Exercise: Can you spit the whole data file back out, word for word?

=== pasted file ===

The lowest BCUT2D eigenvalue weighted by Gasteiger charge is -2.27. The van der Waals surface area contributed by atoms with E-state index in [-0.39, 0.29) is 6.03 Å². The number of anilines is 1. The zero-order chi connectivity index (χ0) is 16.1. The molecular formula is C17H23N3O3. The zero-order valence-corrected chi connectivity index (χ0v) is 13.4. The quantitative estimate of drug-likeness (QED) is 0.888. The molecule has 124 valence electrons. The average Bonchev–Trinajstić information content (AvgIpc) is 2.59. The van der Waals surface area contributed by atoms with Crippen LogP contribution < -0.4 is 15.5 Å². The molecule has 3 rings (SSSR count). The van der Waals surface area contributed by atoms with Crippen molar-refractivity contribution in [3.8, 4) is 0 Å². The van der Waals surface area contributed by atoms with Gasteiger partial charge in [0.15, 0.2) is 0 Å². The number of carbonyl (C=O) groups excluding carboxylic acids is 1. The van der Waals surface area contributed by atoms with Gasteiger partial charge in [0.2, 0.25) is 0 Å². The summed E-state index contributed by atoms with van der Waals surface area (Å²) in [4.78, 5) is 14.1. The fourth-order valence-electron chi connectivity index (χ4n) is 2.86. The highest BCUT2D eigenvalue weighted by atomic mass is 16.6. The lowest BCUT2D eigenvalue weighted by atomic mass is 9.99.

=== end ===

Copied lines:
The lowest BCUT2D eigenvalue weighted by Gasteiger charge is -2.27. The van der Waals surface area contributed by atoms with E-state index in [-0.39, 0.29) is 6.03 Å². The number of anilines is 1. The zero-order chi connectivity index (χ0) is 16.1. The molecular formula is C17H23N3O3. The zero-order valence-corrected chi connectivity index (χ0v) is 13.4. The quantitative estimate of drug-likeness (QED) is 0.888. The molecule has 124 valence electrons. The average Bonchev–Trinajstić information content (AvgIpc) is 2.59. The van der Waals surface area contributed by atoms with Crippen LogP contribution < -0.4 is 15.5 Å². The molecule has 3 rings (SSSR count). The van der Waals surface area contributed by atoms with Crippen molar-refractivity contribution in [3.8, 4) is 0 Å². The van der Waals surface area contributed by atoms with Gasteiger partial charge in [0.15, 0.2) is 0 Å². The number of carbonyl (C=O) groups excluding carboxylic acids is 1. The van der Waals surface area contributed by atoms with Gasteiger partial charge in [0.2, 0.25) is 0 Å². The summed E-state index contributed by atoms with van der Waals surface area (Å²) in [4.78, 5) is 14.1. The fourth-order valence-electron chi connectivity index (χ4n) is 2.86. The highest BCUT2D eigenvalue weighted by atomic mass is 16.6. The lowest BCUT2D eigenvalue weighted by atomic mass is 9.99.